In order for a transaction to be considered at “arm’s-length”, there is a requirement that the involved parties are independent in nature and equal. When looking at “arms-length transactions” specifically in relation to contractual agreements, it is vital that different parties in an agreement maintain this independence. It may be the case that both parties have common interests (such as an employer and employee) or are part of one group company (two subsidiaries) and therefore cannot be seen as independent. If this is the case, the agreement in question may not be considered to constitute an “arms-length transaction”. It is important that when parties are connected, the agreement should be similar to relevant industry standard, and not have marked differences to what would be expected from such an agreement due to the relationship between the parties.
As well as this, the issue of arms-length transactions is one that also often arises in property law. A particularly common example is the purchase of property from parents. Issues may arise if the value of the property is sold at a rate that is significantly below the market value. The reason for this is that a sale as below market value may have tax and other ramifications. By way of an example, the sale could relate to potential inheritance tax avoidance. In order to ensure that no issues are encountered, an independent valuation should be carried out to ensure that the price of sale has not been affected by the relationship between the parries and reflects the true market value of the property. Other examples where the principle of arms-length transactions is discussed is when analysing organisations that may hold particular influence over other parties, particularly in the public sector.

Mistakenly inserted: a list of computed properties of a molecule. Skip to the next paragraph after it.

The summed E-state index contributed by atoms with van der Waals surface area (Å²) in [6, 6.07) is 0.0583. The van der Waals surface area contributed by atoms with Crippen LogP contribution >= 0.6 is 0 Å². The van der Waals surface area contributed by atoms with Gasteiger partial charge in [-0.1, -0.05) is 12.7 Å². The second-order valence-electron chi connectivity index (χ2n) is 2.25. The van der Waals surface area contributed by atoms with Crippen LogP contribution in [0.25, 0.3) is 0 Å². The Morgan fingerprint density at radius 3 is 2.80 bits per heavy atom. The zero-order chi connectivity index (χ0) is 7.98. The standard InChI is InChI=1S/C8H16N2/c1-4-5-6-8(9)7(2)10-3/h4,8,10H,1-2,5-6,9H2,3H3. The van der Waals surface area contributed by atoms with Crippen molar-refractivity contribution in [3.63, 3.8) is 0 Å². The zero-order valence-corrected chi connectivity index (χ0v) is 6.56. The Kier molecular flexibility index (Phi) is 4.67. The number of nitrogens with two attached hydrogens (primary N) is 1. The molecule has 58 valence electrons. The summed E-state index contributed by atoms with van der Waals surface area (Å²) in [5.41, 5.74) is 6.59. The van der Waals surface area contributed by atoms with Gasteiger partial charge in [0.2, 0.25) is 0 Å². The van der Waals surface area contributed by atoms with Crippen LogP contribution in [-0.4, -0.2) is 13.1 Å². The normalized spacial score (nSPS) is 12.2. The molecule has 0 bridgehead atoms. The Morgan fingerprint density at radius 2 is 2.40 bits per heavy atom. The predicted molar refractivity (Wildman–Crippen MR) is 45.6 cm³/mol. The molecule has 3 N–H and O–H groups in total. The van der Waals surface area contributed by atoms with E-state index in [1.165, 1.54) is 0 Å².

Solicitors Regulation Authority
With regard to property and associated conveyancing transactions, the Solicitors Regulation Authority has looked at the issue of whether or not a solicitor cannot act for more than one party if the parties are not at arm’s-length. It was held that whether or not a transaction is at arm’s length will be dependent on the specifics of the relationship between the involved parties and the particulars of the transaction and in actual fact it was not only the market value of the property that was to be considered.
As briefly intimated above, arms-length transactions are scrutinised in the public sector. The reason for this is that local authorities are able to award service provisions to providers within their organisations. There is much regulation concerning public sector procurement, particular when examining a bid and/or tender process. It is therefore vital to ensure that detailed paperwork is kept during any public procurement exercises, especially if in-house service providers are applying to tenders within their own local authority.
As briefly mentioned, arm’s length transactions may have tax implications if not dealt with correctly, and therefore the issue is one that often arises when looking at tax legislation and convention. The Organisation for Economic Co-operation and Development (referred to as OECD) Model Tax Convention, deals with this issue in relation to transfers between multinationals. More specifically, it ensures that prices between subsidiaries of a group company reflect market values and that the transaction is dealt with (both from a pricing perspective and otherwise) as it would have been had the parties not been part of one group company; i.e. had the parties not been connected in any way. It is important to note that the role of this is not to ensure that prices are commercially fair; this is a matter to be decided between the involved organisations. Instead, this policy attempts to take a subjective approach and ensure that the contract values relate to the market value and are therefore not being adjusted to suit the needs of the involved parties. This rule is detailed in section 147 of the Taxation (International and Other Provisions) Act 2010.
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